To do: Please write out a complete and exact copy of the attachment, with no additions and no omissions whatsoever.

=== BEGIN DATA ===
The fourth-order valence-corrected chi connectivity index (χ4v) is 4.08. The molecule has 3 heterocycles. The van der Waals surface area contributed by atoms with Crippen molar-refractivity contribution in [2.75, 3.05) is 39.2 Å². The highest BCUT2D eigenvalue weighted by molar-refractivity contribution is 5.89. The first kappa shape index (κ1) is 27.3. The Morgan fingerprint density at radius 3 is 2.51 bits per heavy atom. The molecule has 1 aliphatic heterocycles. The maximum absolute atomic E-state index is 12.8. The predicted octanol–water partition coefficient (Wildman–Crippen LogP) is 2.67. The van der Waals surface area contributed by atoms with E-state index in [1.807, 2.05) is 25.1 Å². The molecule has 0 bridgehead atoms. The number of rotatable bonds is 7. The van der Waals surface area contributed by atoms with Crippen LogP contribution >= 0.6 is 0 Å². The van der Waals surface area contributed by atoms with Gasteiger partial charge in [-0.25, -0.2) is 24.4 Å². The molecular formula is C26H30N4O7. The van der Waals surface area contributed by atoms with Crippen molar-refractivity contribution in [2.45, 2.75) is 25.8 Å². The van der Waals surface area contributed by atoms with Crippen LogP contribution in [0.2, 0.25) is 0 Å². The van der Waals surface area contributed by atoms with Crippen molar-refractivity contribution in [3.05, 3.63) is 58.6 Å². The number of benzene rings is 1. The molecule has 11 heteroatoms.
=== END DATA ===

The fourth-order valence-corrected chi connectivity index (χ4v) is 4.08. The molecule has 3 heterocycles. The van der Waals surface area contributed by atoms with Crippen molar-refractivity contribution in [2.75, 3.05) is 39.2 Å². The highest BCUT2D eigenvalue weighted by molar-refractivity contribution is 5.89. The first kappa shape index (κ1) is 27.3. The Morgan fingerprint density at radius 3 is 2.51 bits per heavy atom. The molecule has 1 aliphatic heterocycles. The maximum absolute atomic E-state index is 12.8. The predicted octanol–water partition coefficient (Wildman–Crippen LogP) is 2.67. The van der Waals surface area contributed by atoms with E-state index in [1.807, 2.05) is 25.1 Å². The molecule has 0 bridgehead atoms. The number of rotatable bonds is 7. The van der Waals surface area contributed by atoms with Crippen LogP contribution >= 0.6 is 0 Å². The van der Waals surface area contributed by atoms with Gasteiger partial charge in [-0.25, -0.2) is 24.4 Å². The molecular formula is C26H30N4O7. The van der Waals surface area contributed by atoms with Crippen molar-refractivity contribution in [2.45, 2.75) is 25.8 Å². The van der Waals surface area contributed by atoms with Crippen LogP contribution in [0.2, 0.25) is 0 Å². The van der Waals surface area contributed by atoms with Crippen molar-refractivity contribution in [3.05, 3.63) is 58.6 Å². The number of benzene rings is 1. The molecule has 11 heteroatoms.